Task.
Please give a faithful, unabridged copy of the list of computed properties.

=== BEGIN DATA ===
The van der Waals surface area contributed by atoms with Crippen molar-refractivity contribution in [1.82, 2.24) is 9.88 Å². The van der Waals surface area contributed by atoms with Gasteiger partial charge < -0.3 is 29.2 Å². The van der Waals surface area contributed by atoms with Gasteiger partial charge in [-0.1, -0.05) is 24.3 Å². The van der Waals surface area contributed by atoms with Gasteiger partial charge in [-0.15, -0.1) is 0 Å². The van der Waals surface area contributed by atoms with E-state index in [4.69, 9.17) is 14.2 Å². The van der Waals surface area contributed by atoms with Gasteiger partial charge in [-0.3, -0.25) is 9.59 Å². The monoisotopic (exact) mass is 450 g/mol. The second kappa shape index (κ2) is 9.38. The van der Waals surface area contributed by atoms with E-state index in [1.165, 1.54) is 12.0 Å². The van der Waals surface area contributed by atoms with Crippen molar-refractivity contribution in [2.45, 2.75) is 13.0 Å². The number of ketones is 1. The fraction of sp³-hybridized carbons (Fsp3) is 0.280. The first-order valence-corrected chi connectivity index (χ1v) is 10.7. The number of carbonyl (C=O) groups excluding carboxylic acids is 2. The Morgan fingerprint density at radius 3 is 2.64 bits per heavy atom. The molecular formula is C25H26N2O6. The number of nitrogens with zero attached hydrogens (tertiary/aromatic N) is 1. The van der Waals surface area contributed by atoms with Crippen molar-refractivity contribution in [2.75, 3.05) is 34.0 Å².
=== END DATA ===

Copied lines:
The van der Waals surface area contributed by atoms with Crippen molar-refractivity contribution in [1.82, 2.24) is 9.88 Å². The van der Waals surface area contributed by atoms with Gasteiger partial charge < -0.3 is 29.2 Å². The van der Waals surface area contributed by atoms with Gasteiger partial charge in [-0.1, -0.05) is 24.3 Å². The van der Waals surface area contributed by atoms with Gasteiger partial charge in [-0.15, -0.1) is 0 Å². The van der Waals surface area contributed by atoms with E-state index in [4.69, 9.17) is 14.2 Å². The van der Waals surface area contributed by atoms with Gasteiger partial charge in [-0.3, -0.25) is 9.59 Å². The monoisotopic (exact) mass is 450 g/mol. The second kappa shape index (κ2) is 9.38. The van der Waals surface area contributed by atoms with E-state index in [1.165, 1.54) is 12.0 Å². The van der Waals surface area contributed by atoms with Crippen molar-refractivity contribution in [2.45, 2.75) is 13.0 Å². The number of ketones is 1. The fraction of sp³-hybridized carbons (Fsp3) is 0.280. The first-order valence-corrected chi connectivity index (χ1v) is 10.7. The number of carbonyl (C=O) groups excluding carboxylic acids is 2. The Morgan fingerprint density at radius 3 is 2.64 bits per heavy atom. The molecular formula is C25H26N2O6. The number of nitrogens with zero attached hydrogens (tertiary/aromatic N) is 1. The van der Waals surface area contributed by atoms with Crippen molar-refractivity contribution in [2.75, 3.05) is 34.0 Å².